Sesame named in the "top 20"
In the new book Entertainment Weekly - 100 Greatest TV Shows of All Time, the 100 best shows ever were selected and honored. Sesame Street was recognized as number 20. The following is an excerpt from Marc Bernadin and this new book.
How do you get a kid to swallow something icky? You put it on a brightly colored spoon and fly it around the room like an airplane while making keen barnstorming noises. In other words, you make a game out of it. And that's exactly what Sesame Street did with education: it dolled up learning and made it fun.
This richly imaginative series, arguably the most ambitious educational experiment ever mounted on TV, is so engrained in the global culture (forget pop culture, this is way bigger than that) that to imagine a world without Kermit the Frog is... well, inhuman.
Conceived by then-public TV producer Joan Ganz Cooney in 1968, Sesame Street was a radical departure from the lazy, hazy ways of Mister Rogers' Neighborhood. Combining the frenzied appeal of Rowan and Martin's Laugh-in with the repetitive lure of TV commercials, Street boasted a snappy style and catchy tunes--but what really made the show fly into the hearts of children in 120 countries was Jim Henson's Muppets. When the Muppet maestro decided to take up residence in the brownstone at 123 Sesame St., Kermit, Big Bird, Oscar the Grouch, Ernie, Bert, Cookie Monster, and countless others became neighbors to the kids of the world.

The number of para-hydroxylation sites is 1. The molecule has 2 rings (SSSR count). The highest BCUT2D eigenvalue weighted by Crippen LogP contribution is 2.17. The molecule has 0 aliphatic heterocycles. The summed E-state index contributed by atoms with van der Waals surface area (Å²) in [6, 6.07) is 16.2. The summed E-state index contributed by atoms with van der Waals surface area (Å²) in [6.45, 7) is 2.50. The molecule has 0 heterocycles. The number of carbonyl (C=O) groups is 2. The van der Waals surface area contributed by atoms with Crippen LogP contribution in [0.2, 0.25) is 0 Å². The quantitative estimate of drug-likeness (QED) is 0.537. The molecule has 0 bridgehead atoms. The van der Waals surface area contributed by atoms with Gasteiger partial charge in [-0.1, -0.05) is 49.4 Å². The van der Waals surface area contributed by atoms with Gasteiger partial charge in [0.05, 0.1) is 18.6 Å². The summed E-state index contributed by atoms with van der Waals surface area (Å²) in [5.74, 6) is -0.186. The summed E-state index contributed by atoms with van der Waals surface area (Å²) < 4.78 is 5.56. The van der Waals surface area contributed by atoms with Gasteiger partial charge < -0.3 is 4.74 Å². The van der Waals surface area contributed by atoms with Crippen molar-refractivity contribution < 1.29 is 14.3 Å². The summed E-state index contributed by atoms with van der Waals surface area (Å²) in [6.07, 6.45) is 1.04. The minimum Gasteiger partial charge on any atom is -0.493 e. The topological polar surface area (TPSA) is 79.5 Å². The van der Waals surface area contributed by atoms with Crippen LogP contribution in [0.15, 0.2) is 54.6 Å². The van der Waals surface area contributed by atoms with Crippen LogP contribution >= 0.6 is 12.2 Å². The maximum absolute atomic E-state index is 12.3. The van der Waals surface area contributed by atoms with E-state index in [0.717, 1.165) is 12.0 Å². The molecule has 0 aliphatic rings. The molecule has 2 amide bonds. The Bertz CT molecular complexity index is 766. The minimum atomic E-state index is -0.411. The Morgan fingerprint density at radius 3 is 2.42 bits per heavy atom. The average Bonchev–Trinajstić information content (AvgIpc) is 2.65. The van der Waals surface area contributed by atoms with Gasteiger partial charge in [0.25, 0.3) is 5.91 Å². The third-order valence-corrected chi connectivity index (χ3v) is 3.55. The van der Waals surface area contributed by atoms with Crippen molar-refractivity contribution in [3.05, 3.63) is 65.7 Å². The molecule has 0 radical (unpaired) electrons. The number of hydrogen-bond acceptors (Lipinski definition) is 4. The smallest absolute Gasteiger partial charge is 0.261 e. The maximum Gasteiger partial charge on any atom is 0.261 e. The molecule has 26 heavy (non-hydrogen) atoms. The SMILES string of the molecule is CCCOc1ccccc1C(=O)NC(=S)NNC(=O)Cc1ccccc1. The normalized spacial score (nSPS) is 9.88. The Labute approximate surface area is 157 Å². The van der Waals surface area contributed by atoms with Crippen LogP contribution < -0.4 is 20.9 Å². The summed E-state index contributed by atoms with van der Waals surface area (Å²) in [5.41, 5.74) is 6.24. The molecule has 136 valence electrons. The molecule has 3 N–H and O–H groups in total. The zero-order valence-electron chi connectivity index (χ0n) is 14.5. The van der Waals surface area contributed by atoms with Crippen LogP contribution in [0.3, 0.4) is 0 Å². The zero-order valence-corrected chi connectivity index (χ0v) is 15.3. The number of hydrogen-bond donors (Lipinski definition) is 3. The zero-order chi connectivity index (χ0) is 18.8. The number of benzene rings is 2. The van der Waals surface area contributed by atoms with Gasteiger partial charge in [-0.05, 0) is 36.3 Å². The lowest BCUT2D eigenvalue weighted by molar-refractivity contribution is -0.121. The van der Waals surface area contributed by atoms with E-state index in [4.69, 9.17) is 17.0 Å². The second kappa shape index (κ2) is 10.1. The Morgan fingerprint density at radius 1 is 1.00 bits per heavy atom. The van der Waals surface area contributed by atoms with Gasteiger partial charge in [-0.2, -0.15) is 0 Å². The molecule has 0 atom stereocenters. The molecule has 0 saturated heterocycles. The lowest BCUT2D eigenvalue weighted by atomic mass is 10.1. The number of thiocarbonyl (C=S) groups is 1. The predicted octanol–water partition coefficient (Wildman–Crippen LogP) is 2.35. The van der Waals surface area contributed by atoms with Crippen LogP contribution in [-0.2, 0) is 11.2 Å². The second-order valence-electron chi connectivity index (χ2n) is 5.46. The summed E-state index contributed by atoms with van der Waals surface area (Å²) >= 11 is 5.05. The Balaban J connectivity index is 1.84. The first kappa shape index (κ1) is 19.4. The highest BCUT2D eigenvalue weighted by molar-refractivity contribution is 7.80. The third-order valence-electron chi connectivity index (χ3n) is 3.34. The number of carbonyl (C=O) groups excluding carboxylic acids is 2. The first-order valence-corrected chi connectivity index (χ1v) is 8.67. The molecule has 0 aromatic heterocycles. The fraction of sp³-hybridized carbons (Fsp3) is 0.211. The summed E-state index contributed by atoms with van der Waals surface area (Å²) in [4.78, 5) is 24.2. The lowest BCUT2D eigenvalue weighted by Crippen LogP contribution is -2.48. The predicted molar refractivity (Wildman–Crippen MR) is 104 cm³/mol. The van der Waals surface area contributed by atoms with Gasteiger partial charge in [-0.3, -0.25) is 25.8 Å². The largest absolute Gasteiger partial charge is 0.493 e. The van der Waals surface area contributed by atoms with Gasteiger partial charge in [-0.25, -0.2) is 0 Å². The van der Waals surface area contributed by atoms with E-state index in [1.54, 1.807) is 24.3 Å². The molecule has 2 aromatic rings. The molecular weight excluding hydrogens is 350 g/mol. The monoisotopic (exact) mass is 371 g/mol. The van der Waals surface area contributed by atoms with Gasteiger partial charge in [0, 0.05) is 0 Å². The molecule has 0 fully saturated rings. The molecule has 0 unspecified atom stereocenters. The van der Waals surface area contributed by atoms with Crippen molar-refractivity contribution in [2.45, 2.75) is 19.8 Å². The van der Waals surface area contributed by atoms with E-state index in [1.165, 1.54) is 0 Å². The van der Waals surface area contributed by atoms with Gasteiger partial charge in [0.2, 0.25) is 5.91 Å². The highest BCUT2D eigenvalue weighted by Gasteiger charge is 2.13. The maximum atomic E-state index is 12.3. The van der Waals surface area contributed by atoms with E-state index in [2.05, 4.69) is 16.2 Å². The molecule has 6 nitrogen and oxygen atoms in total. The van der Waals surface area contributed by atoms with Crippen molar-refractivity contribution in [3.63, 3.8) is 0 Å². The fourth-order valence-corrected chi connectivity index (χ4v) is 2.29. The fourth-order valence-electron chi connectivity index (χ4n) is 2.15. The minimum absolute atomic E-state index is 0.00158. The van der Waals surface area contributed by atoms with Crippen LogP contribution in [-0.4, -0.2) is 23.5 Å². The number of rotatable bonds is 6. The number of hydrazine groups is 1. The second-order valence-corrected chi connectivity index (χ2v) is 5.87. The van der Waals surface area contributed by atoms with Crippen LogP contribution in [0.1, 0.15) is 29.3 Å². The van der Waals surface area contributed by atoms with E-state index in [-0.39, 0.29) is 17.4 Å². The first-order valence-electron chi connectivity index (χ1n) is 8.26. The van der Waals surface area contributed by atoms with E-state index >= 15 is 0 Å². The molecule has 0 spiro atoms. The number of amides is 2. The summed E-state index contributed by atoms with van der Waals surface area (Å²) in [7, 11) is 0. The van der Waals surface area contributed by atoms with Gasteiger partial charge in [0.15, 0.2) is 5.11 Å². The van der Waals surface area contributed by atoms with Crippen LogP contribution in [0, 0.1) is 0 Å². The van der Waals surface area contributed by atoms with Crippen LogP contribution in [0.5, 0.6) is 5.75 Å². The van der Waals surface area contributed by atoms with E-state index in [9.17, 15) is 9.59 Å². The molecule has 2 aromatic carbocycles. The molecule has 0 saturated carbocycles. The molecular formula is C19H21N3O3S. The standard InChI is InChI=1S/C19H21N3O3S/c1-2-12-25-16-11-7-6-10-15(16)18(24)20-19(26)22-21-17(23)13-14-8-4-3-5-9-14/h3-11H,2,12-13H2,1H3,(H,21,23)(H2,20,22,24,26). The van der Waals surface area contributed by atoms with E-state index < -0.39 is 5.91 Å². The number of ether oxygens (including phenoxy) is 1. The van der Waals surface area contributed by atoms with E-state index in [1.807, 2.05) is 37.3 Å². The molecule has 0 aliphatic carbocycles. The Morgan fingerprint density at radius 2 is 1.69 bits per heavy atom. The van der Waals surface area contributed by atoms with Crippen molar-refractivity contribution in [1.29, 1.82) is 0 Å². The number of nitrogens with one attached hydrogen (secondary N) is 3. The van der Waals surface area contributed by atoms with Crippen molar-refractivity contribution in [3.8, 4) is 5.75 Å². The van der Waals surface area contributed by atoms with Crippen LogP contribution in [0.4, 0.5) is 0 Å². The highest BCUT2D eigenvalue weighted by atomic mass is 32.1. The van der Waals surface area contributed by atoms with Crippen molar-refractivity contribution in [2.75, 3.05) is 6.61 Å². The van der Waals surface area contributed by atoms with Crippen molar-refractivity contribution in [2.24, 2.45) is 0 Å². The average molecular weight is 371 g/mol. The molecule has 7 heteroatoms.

While the Muppets indulged young viewers flights of fancy--teaching them the length of an earthworm, say, or the strength of Cookie Monster's appetite--the multiethnic human cast reflected the varied hues of Sesame Street's target viewers: urban youth. "The audience we wanted to reach was often trapped in an apartment and the action was out on the street," says Jon Stone, the show's first head writer. And reach them they did. According to one survey, Sesame Street plays to 92 percent of children in low-income households.
In the years since Sesame Street premiered, tons of accolades have been heaped upon it, and scores of celebs (including Glenn Close, Whoopi Goldberg, Ray Charles, and Danny DeVito) have visited the playful patch of pavement. But the true measure of its success can be found in the hearts and minds of the kids who have grown up and taken their place in a society formed, in part, through the eternal lessons taught on Sesame Street. It's not easy being evergreen, but it's worth it.